The Art of Not Knowing

17 weeks 5 days

We live in an age of entitlement.

We want it now. We do not wait. No pleasure is stemmed from patience. When someone comments on our Facebook status, our smart phones tell us immediately. When you want to go buy a new rug, you don’t save up for it, you buy it on credit. When you want to know the sex of your baby, you just get an ultrasound and voila, you know.

It hasn’t always been this way.

Lately, I’ve been wondering if I could be pregnant with twins. Last time around, it wasn’t even a thought in my head because I had an ultrasound at 7 weeks that showed one lovely beating heart. While early ultrasounds don’t always catch the second twin, my second one at around 19 weeks most certainly would have. Beyond that, wasn’t in any of the groups that increased my chances of twins nor did my symptom-free first trimester give me any reason to suspect.

This time around, it’s been a bit different. First off, I haven’t seen Twig on any sort of monitor. I’ve listened to the heartbeat once (to put my mind at ease that there is indeed a baby in there). I’ve also had a lot more symptoms than last time, am absolutely huge, I feel like I have an octopus in my belly, and I was breastfeeding when I conceived (did you know that increases the chances of twins? I certainly didn’t). So I’ve been wondering. Alright, maybe even worrying.

I know all these things I’ve described can easily be a singleton pregnancy. Regardless, I have that nagging worry in my mind that it could be twins.

I asked one of my friends who knows a lot about pregnancy what she thought. Basically she said that it could go either way, but in the course of the conversation something occurred to me–why do I want to know? Why is it so important that I find out this second if it’s twins? It’s not.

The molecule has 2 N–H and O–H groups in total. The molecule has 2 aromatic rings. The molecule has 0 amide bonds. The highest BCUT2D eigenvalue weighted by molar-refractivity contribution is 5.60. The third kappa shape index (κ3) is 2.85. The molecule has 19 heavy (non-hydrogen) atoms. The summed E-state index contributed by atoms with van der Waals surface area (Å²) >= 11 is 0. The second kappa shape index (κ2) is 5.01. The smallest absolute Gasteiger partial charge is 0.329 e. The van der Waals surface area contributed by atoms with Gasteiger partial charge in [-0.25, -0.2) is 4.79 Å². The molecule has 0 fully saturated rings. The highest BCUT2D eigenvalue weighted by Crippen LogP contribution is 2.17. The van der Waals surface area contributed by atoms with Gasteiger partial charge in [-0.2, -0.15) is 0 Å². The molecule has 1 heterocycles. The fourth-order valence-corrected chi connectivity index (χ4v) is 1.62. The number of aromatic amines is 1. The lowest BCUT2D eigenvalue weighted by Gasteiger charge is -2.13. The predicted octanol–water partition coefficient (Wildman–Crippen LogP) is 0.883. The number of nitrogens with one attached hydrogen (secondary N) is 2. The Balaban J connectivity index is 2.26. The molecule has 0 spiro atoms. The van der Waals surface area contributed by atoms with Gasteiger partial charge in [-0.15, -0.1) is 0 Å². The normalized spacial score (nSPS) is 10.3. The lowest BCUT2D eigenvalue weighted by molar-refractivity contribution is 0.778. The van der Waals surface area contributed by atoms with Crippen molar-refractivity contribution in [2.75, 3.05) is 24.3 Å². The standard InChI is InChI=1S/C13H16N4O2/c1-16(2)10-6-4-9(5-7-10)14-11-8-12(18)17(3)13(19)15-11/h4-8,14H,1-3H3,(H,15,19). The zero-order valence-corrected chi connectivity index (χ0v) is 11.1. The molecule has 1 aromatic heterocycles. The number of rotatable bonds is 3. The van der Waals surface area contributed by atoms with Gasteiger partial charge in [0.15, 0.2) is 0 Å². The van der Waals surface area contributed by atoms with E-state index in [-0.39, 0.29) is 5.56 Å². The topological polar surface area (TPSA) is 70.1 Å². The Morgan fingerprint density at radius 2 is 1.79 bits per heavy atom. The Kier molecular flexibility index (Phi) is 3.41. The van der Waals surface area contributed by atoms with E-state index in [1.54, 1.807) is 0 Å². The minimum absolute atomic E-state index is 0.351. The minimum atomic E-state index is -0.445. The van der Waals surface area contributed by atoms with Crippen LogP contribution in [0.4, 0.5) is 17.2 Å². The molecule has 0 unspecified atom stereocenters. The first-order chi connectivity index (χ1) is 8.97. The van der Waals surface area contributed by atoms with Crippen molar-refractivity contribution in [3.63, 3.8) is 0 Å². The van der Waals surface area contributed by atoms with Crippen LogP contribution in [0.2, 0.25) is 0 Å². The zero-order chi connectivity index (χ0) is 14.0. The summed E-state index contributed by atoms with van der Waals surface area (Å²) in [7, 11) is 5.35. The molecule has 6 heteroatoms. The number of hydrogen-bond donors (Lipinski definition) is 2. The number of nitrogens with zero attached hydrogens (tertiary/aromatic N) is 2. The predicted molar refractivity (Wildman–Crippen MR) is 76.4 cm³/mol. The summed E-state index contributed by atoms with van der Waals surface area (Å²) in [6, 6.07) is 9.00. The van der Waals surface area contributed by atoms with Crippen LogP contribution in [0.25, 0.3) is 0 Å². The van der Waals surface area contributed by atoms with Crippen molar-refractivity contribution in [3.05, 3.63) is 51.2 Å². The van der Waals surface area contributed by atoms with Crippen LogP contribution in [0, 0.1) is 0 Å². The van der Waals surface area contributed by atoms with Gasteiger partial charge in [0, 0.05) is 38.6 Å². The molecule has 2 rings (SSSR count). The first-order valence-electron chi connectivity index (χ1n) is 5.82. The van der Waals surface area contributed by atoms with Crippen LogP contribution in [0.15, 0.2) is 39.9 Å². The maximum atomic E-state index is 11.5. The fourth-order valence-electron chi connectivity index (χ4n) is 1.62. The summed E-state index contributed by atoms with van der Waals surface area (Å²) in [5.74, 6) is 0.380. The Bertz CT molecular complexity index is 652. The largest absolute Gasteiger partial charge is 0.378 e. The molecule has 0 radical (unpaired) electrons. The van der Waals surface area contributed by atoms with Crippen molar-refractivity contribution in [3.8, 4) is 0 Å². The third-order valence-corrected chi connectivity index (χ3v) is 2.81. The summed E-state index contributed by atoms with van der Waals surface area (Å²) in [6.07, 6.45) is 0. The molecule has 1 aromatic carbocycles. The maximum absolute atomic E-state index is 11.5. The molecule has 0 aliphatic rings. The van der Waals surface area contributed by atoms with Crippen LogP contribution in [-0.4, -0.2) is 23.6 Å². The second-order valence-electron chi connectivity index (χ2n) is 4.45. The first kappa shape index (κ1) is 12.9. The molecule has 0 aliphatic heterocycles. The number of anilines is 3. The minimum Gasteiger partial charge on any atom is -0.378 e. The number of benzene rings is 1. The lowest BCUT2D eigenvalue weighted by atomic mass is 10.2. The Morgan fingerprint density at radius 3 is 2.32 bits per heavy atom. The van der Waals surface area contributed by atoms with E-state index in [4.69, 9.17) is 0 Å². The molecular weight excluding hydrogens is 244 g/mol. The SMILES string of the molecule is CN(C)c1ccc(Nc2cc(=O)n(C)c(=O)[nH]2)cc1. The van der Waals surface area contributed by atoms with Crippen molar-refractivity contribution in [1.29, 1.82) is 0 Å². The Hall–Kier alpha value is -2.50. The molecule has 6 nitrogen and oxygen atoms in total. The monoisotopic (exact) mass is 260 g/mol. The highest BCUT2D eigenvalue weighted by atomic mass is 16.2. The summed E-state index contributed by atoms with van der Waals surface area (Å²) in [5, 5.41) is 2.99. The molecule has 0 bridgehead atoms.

I spoke to my midwife and she basically said that it should be obvious if I’m pregnant with twins. Beyond twenty weeks, she said most twin pregnancies start shooting up in weight and fundal height. In that case, she’ll recommend an ultrasound and that’ll confirm or deny the suspicion. If it turns out to be twins I can still birth naturally and at home, which is what I would choose regardless.

So there’s no point in knowing now. I’ll know soon enough and it won’t change a thing that I know a bit later. I don’t need to worry about it and I don’t need to stress. I’ll just continue doing what I’m doing and within the next few months it’ll become apparent one way or the other. I can deal with delayed satisfaction. I can wait.

I am now 17 weeks and 5 days. Still super thirsty, but carrying around the big jug of water deals with that. I have a couple of skin tags and that’s super weird. Round ligament pain is getting worse. Lots of walking almost always brings it on now. Really, lots of walking in the hot hot sun makes me feel really exhausted really quick. I feel like I could sit around all day and be happy.

Twig is still wiggling like crazy. Sometimes it’s a couple of days between movement, but then I’ll feel like I have an octopus in my belly for 20 minutes out of nowhere. Honestly, the days between might just be particularly busy ones, so maybe I just don’t sit still long enough to feel the movement. 😛

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3 thoughts on “The Art of Not Knowing

  1. You also tend to get bigger with subsequent pregnancies, because you muscles have already stretched out once, so they do it more easily. Is that really true about breastfeeding increasing the likelihood of twins? It totally sounds like one of those pregnancy old wives tales.

  2. Okay, I have to admit that I have also wondered if you are having twins. Partly because that was my experience, a toddler, and twins spontaneously showing up for my second pregnancy. My twin pregnancy was like the first pregnancy, only every single symptom/typical stage of pregnancy was magnified! The sickness was worse, weight gain was very similar for the first 4-5 months.

    I had an ultrasound at 15 weeks to date my pregnancy, as I had irregular cycles, and that is when we found out it was twins. However, once I could feel them move, I would have had no doubt. Both would wiggle and kick at the same time, on different sides of my stomach.

    Unfortunately, in my part of Canada, twin pregnancy means high risk, so I was required to have an epi if I wanted vaginal childbirth, which I was very bitter about. And homebirths are out of the question with twins here. But both my babies went breech when my water broke, so I ended up with an emergency C-section anyways.

    I’m sure you’ll enjoy however many children you carry. 🙂 And nursing twins is not that much harder than nursing one. Especially if you’ve had one nursling before.

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